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Brief description of its main features

Please note that this text is an extract from a reference work written in 1990.  As a result, some of the content may not reflect recent research, changes and events.

g) BRIEF DESCRIPTION: The Royal Pavilion is open to the public every day except Christmas Day and Boxing Day, and attracts about 300,000 visitors annually during the current restorations. Overlooking the eastern lawn are the music-room, the north (originally yellow) drawing-room, the saloon, the south (originally green) drawing-room, the banqueting-room, and the great kitchen in Palace Place. On the western side are the corridor (the long or Chinese gallery), the King’s apartments, and the entrance hall. The first floor contains a tea-room and many smaller rooms, mostly bedrooms, which are currently being reopened to the public.
Although the Royal Pavilion is now admired for its extraordinary architecture, it has not always been so and many commentators considered the building to be a gross example of bad taste. Perhaps the most famous comment was that of Sydney Smith who declared that ‘the dome of St Paul’s must have come down to Brighton and pupped’ . It was not until the book Brighton by Sir Osbert Sitwell and Margaret Barton was published in 1935 that the design was generally looked at more favourably. A model of the building may be found in Brighton Museum.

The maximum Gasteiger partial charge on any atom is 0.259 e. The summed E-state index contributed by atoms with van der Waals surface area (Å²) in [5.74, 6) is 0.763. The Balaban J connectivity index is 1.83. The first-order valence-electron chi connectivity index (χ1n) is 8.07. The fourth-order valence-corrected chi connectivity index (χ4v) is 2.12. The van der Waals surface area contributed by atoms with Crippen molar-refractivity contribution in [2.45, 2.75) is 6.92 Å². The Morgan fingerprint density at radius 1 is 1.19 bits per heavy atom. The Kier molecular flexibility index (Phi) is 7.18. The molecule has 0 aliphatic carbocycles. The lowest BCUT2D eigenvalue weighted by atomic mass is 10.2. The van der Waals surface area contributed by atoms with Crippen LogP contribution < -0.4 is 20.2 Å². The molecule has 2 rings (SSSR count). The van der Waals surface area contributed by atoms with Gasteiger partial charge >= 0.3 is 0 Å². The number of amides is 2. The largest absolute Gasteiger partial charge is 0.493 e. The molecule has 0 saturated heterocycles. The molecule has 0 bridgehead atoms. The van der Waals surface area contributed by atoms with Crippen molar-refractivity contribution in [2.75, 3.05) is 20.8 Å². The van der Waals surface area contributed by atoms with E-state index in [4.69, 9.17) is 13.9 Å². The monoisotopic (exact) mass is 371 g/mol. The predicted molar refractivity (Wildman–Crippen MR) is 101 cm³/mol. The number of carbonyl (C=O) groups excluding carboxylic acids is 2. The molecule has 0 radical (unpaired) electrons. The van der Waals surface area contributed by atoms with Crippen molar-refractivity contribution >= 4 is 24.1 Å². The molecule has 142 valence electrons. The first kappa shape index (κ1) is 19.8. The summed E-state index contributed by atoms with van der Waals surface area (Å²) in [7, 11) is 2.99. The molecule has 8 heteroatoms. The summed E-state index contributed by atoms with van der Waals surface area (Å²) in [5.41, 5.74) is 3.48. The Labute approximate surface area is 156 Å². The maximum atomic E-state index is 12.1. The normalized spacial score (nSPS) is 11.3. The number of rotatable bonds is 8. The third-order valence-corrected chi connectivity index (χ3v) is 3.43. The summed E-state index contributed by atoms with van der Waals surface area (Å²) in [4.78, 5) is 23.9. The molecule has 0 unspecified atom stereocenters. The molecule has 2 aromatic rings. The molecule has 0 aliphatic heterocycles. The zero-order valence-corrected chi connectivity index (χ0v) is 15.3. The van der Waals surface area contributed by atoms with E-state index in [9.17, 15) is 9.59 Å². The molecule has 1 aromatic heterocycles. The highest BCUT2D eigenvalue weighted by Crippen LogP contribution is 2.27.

Any numerical cross-references in the text above refer to resources in the Sources and Bibliography section of the Encyclopaedia of Brighton by Tim Carder.

Aerial view of the Royal Pavilion Estate before work was started on its restoration. Note the road and parking spaces in front of the Pavilion. c.1965
Image reproduced with kind permission from Brighton and Hove in Pictures by Brighton and Hove City Council

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